'Montreal shuffle': Why Quebeckers refuse to give up

In a country known for the 'two solitudes' of its French and Anglo traditions, Canadian Francophones still push for sovereignty.

'Are they still meeting?" the taxi driver asked after his passenger directed him to the congress center where Quebec's governing Parti Qubcois (PQ) was having its convention.

It is possible to impute too much wisdom to taxi drivers, but he clearly was suggesting that the party, and the government in Quebec City, were irrelevant to "real life."

The taxi driver got to this point with his passenger only after a couple of rounds of Montreal shuffle - wherein two Anglos speak to each other in French until one or the other realizes that the conversation would probably proceed more smoothly in English. Sometimes it is the other way round when conversations switch to French.

Either way, once he had ascertained that his passenger was not a Francophone, but a visitor from outside Quebec, he warmed to his topic. "The morning after [Quebec Premier Lucien] M. Bouchard has his next referendum, and wins, there are some guys in New York [who are] gonna give him a buzz. They're gonna call him up and say, "Remember, Lucien, you can't just do what you want, because we own 75 percent of that place."

It is fair to say that Bouchard is familiar with the idea that Wall Street exercises some influence on his government. Over the past few years, he and his team have made many visits to New York to try to shore up their credit rating by convincing market analysts that La Belle Province is still a good investment, within or without Canada.

Sovereignty - or separatism, to put it in terms Americans would recognize - is back as the main issue for the PQ. "It's time for us to go back on the offensive," Bouchard told the convention, whose theme was "Un pays pour le monde" or "a country for the world."

Reelected in November 1998 with a majority of seats, but fewer popular votes than the opposition Liberals, the PQ government seemed like the gang that couldn't shoot straight until just recently. But some labor contract successes and the new something-for-everyone budget in March, among other victories, have left Bouchard smelling like a rose. He won a 91 percent vote of confidence from his party over the weekend.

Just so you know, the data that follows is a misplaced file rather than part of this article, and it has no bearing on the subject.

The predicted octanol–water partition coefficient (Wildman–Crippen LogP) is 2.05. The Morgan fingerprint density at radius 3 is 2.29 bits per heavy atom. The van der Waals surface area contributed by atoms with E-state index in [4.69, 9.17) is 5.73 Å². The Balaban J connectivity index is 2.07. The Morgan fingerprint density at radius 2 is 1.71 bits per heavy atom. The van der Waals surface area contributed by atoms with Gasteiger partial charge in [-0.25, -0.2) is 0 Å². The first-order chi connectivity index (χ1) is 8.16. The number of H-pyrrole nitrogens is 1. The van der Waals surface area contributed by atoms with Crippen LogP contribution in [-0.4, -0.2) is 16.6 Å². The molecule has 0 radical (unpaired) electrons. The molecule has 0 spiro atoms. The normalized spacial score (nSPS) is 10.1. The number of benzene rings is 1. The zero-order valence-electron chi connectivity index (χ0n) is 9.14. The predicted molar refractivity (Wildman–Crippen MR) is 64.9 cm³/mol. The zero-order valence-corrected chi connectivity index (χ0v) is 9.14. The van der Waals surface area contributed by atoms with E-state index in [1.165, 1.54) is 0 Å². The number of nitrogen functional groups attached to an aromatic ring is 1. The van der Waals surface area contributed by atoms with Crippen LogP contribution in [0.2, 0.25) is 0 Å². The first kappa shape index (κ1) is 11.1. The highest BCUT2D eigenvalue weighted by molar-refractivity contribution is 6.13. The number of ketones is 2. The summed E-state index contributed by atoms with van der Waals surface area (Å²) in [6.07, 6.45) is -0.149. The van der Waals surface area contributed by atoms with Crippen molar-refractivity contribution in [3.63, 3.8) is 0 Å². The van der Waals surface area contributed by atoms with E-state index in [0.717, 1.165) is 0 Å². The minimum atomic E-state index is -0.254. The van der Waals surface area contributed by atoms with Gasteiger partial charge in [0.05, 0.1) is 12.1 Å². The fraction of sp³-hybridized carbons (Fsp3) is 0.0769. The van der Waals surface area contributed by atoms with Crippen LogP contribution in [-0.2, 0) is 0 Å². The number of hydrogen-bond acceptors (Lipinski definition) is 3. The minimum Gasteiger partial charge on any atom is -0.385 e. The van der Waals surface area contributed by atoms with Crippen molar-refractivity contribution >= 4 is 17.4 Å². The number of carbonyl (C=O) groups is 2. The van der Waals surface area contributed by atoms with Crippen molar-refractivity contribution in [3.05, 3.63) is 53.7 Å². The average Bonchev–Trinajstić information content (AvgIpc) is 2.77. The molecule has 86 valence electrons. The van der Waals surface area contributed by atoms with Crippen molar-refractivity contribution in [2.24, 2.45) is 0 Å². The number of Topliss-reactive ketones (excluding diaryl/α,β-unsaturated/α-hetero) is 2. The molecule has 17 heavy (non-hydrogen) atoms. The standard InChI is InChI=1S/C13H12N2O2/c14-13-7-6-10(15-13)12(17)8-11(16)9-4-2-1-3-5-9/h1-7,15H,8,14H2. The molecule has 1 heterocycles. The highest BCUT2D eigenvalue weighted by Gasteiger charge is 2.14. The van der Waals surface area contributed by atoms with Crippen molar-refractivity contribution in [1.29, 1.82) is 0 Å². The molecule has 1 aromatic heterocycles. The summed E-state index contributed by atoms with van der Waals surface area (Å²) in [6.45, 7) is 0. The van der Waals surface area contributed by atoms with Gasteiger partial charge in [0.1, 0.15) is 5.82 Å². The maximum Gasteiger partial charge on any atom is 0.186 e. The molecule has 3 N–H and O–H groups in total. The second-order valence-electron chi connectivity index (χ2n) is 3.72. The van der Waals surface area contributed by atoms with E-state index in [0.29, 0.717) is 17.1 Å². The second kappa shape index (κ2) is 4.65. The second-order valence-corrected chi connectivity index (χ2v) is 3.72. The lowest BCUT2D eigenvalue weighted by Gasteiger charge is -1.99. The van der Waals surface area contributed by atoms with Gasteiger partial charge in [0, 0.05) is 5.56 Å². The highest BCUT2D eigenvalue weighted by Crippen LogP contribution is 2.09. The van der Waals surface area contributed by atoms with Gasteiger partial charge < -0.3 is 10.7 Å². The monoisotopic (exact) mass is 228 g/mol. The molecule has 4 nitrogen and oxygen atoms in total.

"We are really in good shape to try again on sovereignty," Louise Beaudoin, Bouchard's minister of international relations, told the Monitor.

The delegates reaffirmed their position that, in the case of a referendum in favor of sovereignty, Quebec should seek to negotiate a political and economic partnership with the rest of Canada - "a partnership that would have political elements," Ms. Beaudoin said - rather like the European Union. For a sovereign Quebec to seek both political and economic partnership suggests "a closer link to Canada" than a mere economic partnership would entail, Beaudoin says. "We want to be able to make this offer to Canada. As a sovereign Quebec, we'll be in the middle of Canada. They'll need to be able to cross our borders. So they'll need us."

None of this means that Bouchard is floating a timetable for another referendum on sovereignty, though. Outside the convention hall, there was no whiff of revolution in the air.

Canada is proverbially "two solitudes" - the separate traditions of two founding nations, the English and the French, continually talking past each other. But on a lovely spring day in the trendy Plateau neighborhood, for instance, when all humanity spills out of its narrow stone and brick houses and into the streets and parks and sidewalk cafes, Montreal seems to be about not duality but multiplicity. Signs are in French and in English, all right, but in Chinese, Arabic, and Ukrainian, too. It is a neighborhood where beautifully maintained 19th-century houses may abut houses apparently maintained hardly at all - and one can't escape the feeling that that heterogeneity is part of the strength and vibrancy, to say nothing of the funky charm of the neighborhood.

An African-American woman who spent some years here during the late 1960s, just as Quebec nationalism and political violence burst onto the scene, nonetheless remembers Montreal in those days as a humane, diverse community - long before "diversity" became a buzzword - where for the first time in her life, she felt free to be herself, to accept herself for what she was, without thinking of skin color.

Should Americans be concerned about Canada breaking up? Beaudoin was asked.

"They should not be concerned. We've been good friends since 1812," she said, referring to the last time Americans and Canadians came to blows. "Our links are much easier north-south than east-west," she says. "What we want is to be able to go on being Quebeckers, just as the rest of Canada wants to go on being Canadian."

(c) Copyright 2000. The Christian Science Publishing Society

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